SPRINGFIELD — Former University of Illinois President Michael Hogan will get a soft landing after being pushed from his office.

By Andrew Thomason

SPRINGFIELD — Former University of Illinois President Michael Hogan will get a soft landing after being pushed from his office.

Hogan will step down as president of the state’s flagship university July 1 after two years because of pressure from disgruntled faculty members.

But Hogan’s not done at the university. He’ll get a one-year paid sabbatical, during which he’ll collect a $285,100 paycheck, funded by a mix of students’ tuition and state dollars.

If he hasn’t found another job after his sabbatical, he’ll be a tenured history professor at the university. With this position, he’ll receive a salary of $285,100, a graduate assistant, secretarial support and $10,000 for research, as well as take on the teaching load of a research professor.

Gov. Pat Quinn wouldn’t comment on Hogan’s six-figure salary as a professor when asked several times at a news conference earlier this week. Quinn did say the move from president to professor was needed.

“I think he did his best, and it was probably the right thing to do to have this change, and I think it’s important for us to move on,” Quinn said.

But taxpayers won’t be able to move on, per se.

They’ll continue paying into the State University Retirement System, or SURS, on behalf of Hogan during his year off and his tenure as a professor. He’ll be eligible for a pension on July 1, 2015, at which time he’ll have paid into SURS for the five years necessary to be vested in the pension system.

Taxpayers will pay at least $94,240 toward Hogan’s retirement by the time he steps down as president, and will continue to pay at least $21,667.60 annually under his new contract.

Taxpayers will be cutting Hogan a check for nearly $2,000 a month for the rest of his life if he gets vested.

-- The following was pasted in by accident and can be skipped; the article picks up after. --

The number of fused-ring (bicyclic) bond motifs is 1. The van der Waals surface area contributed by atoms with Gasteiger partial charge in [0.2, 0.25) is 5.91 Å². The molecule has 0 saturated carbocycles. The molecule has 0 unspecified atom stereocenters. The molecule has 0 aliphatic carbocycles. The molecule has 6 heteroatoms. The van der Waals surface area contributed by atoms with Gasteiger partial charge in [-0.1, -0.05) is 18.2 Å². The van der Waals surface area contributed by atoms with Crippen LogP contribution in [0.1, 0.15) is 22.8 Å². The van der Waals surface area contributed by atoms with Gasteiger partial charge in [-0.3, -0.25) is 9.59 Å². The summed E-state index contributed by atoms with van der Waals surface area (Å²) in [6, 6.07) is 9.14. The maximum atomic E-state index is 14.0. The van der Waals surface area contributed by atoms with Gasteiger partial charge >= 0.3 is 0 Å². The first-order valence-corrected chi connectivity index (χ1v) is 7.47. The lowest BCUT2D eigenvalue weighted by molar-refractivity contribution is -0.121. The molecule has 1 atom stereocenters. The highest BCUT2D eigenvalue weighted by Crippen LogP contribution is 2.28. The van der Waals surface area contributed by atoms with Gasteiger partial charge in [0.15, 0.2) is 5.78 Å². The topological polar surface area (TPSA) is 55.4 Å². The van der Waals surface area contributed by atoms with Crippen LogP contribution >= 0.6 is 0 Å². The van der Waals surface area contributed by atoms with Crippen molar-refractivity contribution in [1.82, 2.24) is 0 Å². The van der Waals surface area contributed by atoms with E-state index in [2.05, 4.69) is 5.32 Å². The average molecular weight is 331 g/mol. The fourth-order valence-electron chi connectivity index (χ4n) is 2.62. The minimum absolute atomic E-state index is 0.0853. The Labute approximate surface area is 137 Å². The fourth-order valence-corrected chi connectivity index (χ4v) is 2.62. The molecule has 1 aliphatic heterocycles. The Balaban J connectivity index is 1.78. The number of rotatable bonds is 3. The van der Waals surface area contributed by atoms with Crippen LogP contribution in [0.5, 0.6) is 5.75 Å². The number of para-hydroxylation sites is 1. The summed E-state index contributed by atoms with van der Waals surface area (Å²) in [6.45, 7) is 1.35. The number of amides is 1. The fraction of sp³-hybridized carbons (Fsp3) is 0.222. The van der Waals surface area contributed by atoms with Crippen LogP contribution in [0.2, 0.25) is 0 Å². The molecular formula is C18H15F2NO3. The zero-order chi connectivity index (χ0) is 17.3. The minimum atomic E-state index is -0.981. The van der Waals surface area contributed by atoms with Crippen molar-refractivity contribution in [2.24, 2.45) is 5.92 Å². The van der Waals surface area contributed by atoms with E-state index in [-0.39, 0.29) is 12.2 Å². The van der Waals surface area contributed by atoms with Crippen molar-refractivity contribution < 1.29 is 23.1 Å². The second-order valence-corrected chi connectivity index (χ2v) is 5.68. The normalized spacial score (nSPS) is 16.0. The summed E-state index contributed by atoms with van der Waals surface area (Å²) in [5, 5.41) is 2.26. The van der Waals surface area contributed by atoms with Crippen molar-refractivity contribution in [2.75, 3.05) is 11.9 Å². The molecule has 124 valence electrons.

The “state government, in the long run, will be cutting the check for his time as university president, his year off and his tenure as an extremely well-paid history professor,” said Collin Hitt, senior director of governmental affairs for Illinois Policy Institute, a free-market think tank. “That is not appropriate.”

The faculty senate asked for Hogan’s resignation earlier in March. The request came after Hogan and the faculty’s relationship was strained to the point of breaking because Hogan tried to centralize more of the university’s operations at the Urbana-Champaign campus. In addition to Urbana-Champaign, the university has campuses in Chicago and Springfield.

Numerous messages left by Illinois Statehouse News with the University of Illinois for comment about Hogan’s new position, and requests to speak with Hogan himself for this story were not returned.

The money the state’s put into SURS on behalf of Hogan won’t disappear if he doesn’t stick around long enough to get vested.

“If the termination (of his employment) is prior to the five-year vesting date, the money is forfeited back to the state,” explained Beth Spenser, communication manager for SURS, in an email.

Under these circumstances, the money would end up in the general revenue fund, the state’s biggest pool of money that covers most of the operating budget of the state.

Hogan will also get what he’s put into SURS back, plus interest, if he doesn’t get vested.

Hogan has paid in $130,383.56 to SURS, which has earned him $15,279.91 in interest, through the end of 2011, according to SURS records obtained by Illinois Statehouse News.

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